Creating enough original content to satisfy content marketing strategies is cited as one of the most common challenges by businesses engaging in content marketing. Luckily, an alternative exists: content curation, which is the selecting and gathering of online content from various sources and organizing it in a way that is relevant and useful for specific audiences.
A bounty of excellent content already exists online which makes it easy for you to supplement your content creation with curation. Curation helps you build an audience with whom you can then share your own content.
Should You Opt for Curation? The Pros and Cons
You’ll have to decide whether sharing third-party content would be a useful part of your communications/public relations strategy. As you decide, keep a few things in mind:
The benefits of the tactic are as follows:
- You’ll be less stressed from trying to figure out topics for original content
- It will be easier to post or share regularly when curating rather than creating content
- You’ll be viewed as an influencer or expert since you’re choosing, organizing, and commenting on the content
- Content creators appreciate your sharing their content, which can lay the foundation for useful relationships within your field
You can also face some drawbacks from curating third-party material:
- Finding and selecting quality content still consumes time
- You give up control of the angle, word choice and timing since the content has been created by others
- You may be making prospects and clients aware of your competitors by sharing competitors’ content
- Other businesses may be sharing the same content, so your efforts may take on a“me too” quality
- If you create little or no content of your own, some people may view the creators of the content you’re sharing as the real experts
Tips for Effective Content Curation
Content curation can take several forms such as the SmartBrief email newsletters, paper.li online newspapers, an RSS feed, links on blogs, or websites like Buzzfeed. The content being shared can be text, videos, photos or illustrations, slideshows, audio, or any other type of online content. But whatever format(s) you choose, certain principles apply.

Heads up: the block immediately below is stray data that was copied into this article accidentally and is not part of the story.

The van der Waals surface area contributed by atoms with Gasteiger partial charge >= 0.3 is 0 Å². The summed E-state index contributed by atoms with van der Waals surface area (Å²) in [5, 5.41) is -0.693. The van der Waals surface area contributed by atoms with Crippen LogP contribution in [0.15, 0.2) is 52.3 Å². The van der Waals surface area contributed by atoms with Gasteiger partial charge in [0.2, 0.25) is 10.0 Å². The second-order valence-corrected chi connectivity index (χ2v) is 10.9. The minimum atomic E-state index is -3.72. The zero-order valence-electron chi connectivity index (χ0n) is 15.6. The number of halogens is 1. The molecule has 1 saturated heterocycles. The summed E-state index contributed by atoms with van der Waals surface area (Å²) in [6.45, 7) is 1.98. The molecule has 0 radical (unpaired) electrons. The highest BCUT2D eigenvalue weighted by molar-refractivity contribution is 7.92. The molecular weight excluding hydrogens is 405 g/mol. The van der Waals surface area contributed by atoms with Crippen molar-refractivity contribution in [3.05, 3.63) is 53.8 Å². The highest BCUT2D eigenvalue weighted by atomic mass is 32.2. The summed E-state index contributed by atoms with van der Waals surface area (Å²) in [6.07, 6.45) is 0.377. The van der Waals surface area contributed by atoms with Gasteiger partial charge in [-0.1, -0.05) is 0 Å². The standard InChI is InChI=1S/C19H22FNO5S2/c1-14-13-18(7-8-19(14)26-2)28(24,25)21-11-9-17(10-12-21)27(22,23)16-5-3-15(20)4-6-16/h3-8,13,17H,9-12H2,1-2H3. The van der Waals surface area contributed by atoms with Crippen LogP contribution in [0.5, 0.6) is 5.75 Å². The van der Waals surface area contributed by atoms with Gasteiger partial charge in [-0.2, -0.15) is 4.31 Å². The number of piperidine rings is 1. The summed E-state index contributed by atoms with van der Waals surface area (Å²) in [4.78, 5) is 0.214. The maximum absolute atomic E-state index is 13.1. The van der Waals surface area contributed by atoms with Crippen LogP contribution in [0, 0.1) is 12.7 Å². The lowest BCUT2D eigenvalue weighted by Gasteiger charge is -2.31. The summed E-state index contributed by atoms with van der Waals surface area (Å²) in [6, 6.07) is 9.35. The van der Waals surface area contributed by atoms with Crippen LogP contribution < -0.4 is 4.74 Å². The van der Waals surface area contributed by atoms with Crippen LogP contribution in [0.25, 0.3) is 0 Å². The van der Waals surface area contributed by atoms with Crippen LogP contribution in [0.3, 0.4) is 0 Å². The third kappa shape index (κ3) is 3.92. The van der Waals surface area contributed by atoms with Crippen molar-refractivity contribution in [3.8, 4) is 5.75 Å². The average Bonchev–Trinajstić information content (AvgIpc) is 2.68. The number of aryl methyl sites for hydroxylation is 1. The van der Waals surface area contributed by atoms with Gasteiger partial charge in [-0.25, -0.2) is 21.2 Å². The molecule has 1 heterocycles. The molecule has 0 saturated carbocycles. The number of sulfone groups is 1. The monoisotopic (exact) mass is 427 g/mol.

Cast a Wide Net for Great Content
If you do decide to move forward with this tactic, the key to making it a useful component in your content marketing strategy is to share relevant, high-quality content with your audience. A popular type of curated content are evergreen, e.g., how-to pieces, explanations of techniques, and resource lists.
- Subscribe to email newsletters that address your targeted fields
- Conduct web searches for blogs of interest.
- Set up keyword tracking via tools such as Google Alerts, Mention or TalkWalker to receive alerts about your industry
- Monitor social media platforms for material from thought leaders (e.g., create a Twitter list of experts and thought leaders; access the Pulse newsfeed on LinkedIn) and follow LinkedIn Influencers
- Tools like Shareist (paid after a trial period) and Swayy (free version available) are designed to collect relevant posts and online articles for you to disseminate on your social media platforms and blogs.
Be Consistent and Reliable
Just as experts advise you to publish content regularly, you should also be sharing third-party information with your audience on a regular basis. Don’t be freaked out by the concept; regular can mean any time period that suits your objectives and resources. And you have an array of content curation tools available to help you.
If you share regularly, people will come to rely on you as a trusted source, visit your website or social media channels, reshare the content and you will gain visibility as an expert on the subject.
Decide Where to Share Content
Since different types of people prefer different social media platforms, you need to determine where it makes sense to share content. For example, you may be able to reach customers and prospective customers via Facebook while B2B outreach may be better conducted via LinkedIn.
Give Credit Where It’s Due
It’s a good practice to acknowledge where you obtained the content that you’re sharing. E.g., on Twitter, people often give attribution for a content link with the phrase via [source’s Twitter handle], e.g., via @kcwriter. Also, link back to the web page or blog post where you found the content.
Add Your Own Comments
The email newsletters from SmartBrief use their own titles and summaries before their link to the actual article or blog post. Likewise, Twitter experts advise adding comments to the link you’re tweeting in order to add value.
I find that there’s not always room for a comment on a tweet (it’s only 140 characters after all), but if you can succinctly add something beyond“Interesting,” go for it. When there’s room for comments or they’re allowed, include your insights so that your authority can be better recognized.
If you’re new to the idea of content curation or you need more information about this tactic, try Content Curation World, which bills itself as providing“What a Content Curator Needs to Know: Tools, Issues and Strategy.”